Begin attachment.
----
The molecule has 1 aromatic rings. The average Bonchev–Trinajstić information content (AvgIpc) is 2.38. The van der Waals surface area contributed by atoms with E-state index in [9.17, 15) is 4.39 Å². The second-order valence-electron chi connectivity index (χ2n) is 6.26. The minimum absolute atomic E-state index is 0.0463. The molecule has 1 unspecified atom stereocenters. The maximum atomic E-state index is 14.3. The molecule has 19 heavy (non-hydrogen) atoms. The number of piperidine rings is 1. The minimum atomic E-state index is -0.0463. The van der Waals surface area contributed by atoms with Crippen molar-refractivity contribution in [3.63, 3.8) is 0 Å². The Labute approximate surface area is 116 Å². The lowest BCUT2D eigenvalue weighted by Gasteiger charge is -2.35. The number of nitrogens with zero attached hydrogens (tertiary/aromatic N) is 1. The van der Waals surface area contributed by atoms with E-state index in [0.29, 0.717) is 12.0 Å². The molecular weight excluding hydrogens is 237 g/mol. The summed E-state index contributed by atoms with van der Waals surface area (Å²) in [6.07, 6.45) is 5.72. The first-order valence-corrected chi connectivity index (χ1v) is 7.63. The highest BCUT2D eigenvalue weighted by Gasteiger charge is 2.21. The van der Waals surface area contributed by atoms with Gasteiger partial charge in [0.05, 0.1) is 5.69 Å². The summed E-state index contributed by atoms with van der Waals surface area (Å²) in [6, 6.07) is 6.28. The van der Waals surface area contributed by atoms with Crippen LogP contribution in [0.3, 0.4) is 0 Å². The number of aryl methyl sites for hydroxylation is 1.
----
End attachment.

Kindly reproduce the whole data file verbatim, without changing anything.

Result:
The molecule has 1 aromatic rings. The average Bonchev–Trinajstić information content (AvgIpc) is 2.38. The van der Waals surface area contributed by atoms with E-state index in [9.17, 15) is 4.39 Å². The second-order valence-electron chi connectivity index (χ2n) is 6.26. The minimum absolute atomic E-state index is 0.0463. The molecule has 1 unspecified atom stereocenters. The maximum atomic E-state index is 14.3. The molecule has 19 heavy (non-hydrogen) atoms. The number of piperidine rings is 1. The minimum atomic E-state index is -0.0463. The van der Waals surface area contributed by atoms with Crippen molar-refractivity contribution in [3.63, 3.8) is 0 Å². The Labute approximate surface area is 116 Å². The lowest BCUT2D eigenvalue weighted by Gasteiger charge is -2.35. The number of nitrogens with zero attached hydrogens (tertiary/aromatic N) is 1. The van der Waals surface area contributed by atoms with E-state index in [0.29, 0.717) is 12.0 Å². The molecular weight excluding hydrogens is 237 g/mol. The summed E-state index contributed by atoms with van der Waals surface area (Å²) in [6.07, 6.45) is 5.72. The first-order valence-corrected chi connectivity index (χ1v) is 7.63. The highest BCUT2D eigenvalue weighted by Gasteiger charge is 2.21. The van der Waals surface area contributed by atoms with Gasteiger partial charge in [0.05, 0.1) is 5.69 Å². The summed E-state index contributed by atoms with van der Waals surface area (Å²) in [6, 6.07) is 6.28. The van der Waals surface area contributed by atoms with Crippen LogP contribution in [0.3, 0.4) is 0 Å². The number of aryl methyl sites for hydroxylation is 1.